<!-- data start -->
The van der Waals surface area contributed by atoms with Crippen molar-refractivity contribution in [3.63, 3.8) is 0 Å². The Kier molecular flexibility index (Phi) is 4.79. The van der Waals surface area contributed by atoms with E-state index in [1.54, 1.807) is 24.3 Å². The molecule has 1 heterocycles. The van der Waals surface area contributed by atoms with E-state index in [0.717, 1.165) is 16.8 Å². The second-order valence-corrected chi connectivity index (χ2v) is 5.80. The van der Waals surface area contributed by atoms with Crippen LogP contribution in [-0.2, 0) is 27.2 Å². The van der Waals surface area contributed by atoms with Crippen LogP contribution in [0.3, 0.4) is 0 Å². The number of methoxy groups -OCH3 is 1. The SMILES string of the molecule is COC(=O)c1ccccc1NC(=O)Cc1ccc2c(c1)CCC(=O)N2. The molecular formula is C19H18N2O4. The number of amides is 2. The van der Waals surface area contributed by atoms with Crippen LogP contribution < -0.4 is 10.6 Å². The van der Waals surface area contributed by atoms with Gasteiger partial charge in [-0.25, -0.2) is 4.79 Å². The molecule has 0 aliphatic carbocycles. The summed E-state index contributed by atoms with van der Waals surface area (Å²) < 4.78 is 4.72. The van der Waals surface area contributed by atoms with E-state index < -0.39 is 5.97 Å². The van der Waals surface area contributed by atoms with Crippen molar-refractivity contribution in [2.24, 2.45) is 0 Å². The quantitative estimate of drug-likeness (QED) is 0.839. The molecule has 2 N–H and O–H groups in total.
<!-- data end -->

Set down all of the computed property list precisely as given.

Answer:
The van der Waals surface area contributed by atoms with Crippen molar-refractivity contribution in [3.63, 3.8) is 0 Å². The Kier molecular flexibility index (Phi) is 4.79. The van der Waals surface area contributed by atoms with E-state index in [1.54, 1.807) is 24.3 Å². The molecule has 1 heterocycles. The van der Waals surface area contributed by atoms with E-state index in [0.717, 1.165) is 16.8 Å². The second-order valence-corrected chi connectivity index (χ2v) is 5.80. The van der Waals surface area contributed by atoms with Crippen LogP contribution in [-0.2, 0) is 27.2 Å². The van der Waals surface area contributed by atoms with Crippen LogP contribution in [0.3, 0.4) is 0 Å². The number of methoxy groups -OCH3 is 1. The SMILES string of the molecule is COC(=O)c1ccccc1NC(=O)Cc1ccc2c(c1)CCC(=O)N2. The molecular formula is C19H18N2O4. The number of amides is 2. The van der Waals surface area contributed by atoms with Crippen LogP contribution < -0.4 is 10.6 Å². The van der Waals surface area contributed by atoms with Gasteiger partial charge in [-0.25, -0.2) is 4.79 Å². The molecule has 0 aliphatic carbocycles. The summed E-state index contributed by atoms with van der Waals surface area (Å²) < 4.78 is 4.72. The van der Waals surface area contributed by atoms with E-state index < -0.39 is 5.97 Å². The van der Waals surface area contributed by atoms with Crippen molar-refractivity contribution in [2.24, 2.45) is 0 Å². The quantitative estimate of drug-likeness (QED) is 0.839. The molecule has 2 N–H and O–H groups in total.